WMN.. Senior United States Senator from Utah, Michael Lee, has introduced the Open America’s Water Act of 2019, a bill which would repeal the Jones Act and allow all qualified vessels to engage in domestic trade between U.S. ports.

Jones Act is what is known as Cabotage Law in Nigeria which was copied from the United States by stakeholders who made strong case to create a policy that gives exclusive rights to Nigerian shipowners to carry cargoes generated locally except on the issuance of waivers.

“Restricting trade between U.S. ports is a huge loss for American consumers and producers. It is long past time to repeal the Jones Act entirely so that Alaskans, Hawaiians, and Puerto Ricans aren’t forced to pay higher prices for imported goods—and so they rapidly receive the help they need in the wake of natural disasters,” Lee explained.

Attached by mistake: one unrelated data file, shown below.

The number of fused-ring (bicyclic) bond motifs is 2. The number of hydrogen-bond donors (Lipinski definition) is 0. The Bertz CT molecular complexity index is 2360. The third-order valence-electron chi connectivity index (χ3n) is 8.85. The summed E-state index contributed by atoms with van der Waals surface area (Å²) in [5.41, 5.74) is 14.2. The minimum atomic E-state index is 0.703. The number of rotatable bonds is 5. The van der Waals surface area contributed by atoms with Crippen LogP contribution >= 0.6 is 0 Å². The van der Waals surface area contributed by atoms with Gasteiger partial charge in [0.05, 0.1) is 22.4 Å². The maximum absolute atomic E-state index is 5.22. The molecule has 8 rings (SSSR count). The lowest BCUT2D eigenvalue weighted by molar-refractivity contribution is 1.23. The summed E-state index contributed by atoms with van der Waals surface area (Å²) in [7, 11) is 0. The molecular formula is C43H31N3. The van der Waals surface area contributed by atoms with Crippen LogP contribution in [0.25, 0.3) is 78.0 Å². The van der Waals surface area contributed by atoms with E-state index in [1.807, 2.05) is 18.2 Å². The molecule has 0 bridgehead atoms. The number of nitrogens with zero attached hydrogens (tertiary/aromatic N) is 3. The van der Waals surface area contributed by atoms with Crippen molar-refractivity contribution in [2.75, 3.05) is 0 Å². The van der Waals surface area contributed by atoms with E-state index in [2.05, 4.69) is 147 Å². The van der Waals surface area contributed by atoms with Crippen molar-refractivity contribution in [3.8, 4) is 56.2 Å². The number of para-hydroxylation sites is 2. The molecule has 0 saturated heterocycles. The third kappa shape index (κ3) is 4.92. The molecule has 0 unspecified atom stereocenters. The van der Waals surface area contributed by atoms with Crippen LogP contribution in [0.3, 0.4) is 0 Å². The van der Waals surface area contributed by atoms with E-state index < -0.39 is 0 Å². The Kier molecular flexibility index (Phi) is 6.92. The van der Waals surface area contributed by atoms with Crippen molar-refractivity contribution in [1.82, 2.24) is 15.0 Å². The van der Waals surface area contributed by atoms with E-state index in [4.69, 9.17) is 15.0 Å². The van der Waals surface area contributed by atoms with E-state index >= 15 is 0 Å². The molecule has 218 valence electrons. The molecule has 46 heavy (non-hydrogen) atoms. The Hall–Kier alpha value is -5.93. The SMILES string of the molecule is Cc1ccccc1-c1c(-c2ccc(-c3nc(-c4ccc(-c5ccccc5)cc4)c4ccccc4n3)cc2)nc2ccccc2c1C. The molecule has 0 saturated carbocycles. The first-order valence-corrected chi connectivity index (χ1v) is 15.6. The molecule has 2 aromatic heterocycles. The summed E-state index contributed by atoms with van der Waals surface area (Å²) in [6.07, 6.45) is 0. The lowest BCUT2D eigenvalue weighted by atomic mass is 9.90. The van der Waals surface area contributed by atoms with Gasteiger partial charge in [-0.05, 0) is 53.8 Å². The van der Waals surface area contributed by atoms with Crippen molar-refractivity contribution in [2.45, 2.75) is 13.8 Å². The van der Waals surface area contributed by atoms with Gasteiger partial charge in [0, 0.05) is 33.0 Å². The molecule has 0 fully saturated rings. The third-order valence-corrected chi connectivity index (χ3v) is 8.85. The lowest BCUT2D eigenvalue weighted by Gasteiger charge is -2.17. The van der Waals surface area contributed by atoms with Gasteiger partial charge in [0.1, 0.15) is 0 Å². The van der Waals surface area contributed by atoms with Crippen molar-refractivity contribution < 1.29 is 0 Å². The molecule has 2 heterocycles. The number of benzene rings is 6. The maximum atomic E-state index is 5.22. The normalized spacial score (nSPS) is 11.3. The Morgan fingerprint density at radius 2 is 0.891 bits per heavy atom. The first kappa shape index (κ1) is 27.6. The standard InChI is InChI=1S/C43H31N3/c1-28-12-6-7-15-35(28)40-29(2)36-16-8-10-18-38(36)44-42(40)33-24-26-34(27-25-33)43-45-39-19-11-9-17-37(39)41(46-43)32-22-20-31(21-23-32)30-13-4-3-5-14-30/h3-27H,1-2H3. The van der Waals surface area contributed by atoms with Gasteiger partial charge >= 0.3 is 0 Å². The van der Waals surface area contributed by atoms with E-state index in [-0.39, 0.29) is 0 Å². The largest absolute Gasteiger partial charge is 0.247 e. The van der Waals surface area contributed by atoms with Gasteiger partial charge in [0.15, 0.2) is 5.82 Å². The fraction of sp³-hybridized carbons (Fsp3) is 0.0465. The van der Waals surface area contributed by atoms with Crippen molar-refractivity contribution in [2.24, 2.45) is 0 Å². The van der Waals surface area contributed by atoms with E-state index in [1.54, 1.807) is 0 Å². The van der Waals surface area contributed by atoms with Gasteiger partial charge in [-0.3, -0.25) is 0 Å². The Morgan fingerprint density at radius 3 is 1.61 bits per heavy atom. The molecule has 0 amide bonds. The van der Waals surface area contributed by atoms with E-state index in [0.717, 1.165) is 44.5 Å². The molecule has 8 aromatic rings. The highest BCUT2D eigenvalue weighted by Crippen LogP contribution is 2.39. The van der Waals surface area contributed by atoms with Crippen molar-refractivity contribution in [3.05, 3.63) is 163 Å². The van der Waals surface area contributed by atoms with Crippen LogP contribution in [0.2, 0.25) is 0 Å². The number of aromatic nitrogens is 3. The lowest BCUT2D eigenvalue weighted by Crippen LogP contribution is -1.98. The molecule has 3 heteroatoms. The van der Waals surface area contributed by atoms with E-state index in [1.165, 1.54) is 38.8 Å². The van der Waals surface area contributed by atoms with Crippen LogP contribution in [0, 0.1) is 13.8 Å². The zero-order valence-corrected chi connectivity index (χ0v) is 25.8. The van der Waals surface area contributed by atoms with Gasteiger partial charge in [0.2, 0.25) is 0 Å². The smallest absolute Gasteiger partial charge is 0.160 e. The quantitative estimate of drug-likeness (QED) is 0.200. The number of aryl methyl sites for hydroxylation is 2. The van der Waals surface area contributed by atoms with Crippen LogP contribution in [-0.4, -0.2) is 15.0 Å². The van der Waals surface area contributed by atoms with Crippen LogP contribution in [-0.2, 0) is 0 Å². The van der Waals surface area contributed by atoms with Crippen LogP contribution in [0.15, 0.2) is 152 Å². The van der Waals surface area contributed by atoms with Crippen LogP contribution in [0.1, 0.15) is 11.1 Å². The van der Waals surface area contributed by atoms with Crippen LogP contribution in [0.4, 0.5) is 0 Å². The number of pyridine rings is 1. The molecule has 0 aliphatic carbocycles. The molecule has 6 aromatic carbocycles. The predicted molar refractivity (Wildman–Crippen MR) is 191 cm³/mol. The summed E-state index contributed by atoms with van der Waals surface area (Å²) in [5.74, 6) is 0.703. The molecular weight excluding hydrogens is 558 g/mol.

In 1920, Congress passed the Jones Act, which requires all goods transported by water between U.S. ports to be carried on a vessel constructed in the U.S., registered in the U.S., owned by U.S. citizens, and crewed primarily by U.S. citizens.

The Cato Institute estimates that after accounting for the inflated costs of transportation and infrastructure, the forgone wages and output, the lost domestic and foreign business revenue, and the monetized environmental toll the annual cost of the Jones Act is in the tens of billions of dollars. And that figure doesn’t even include the annual administration and oversight costs of the law, reports World Maritime News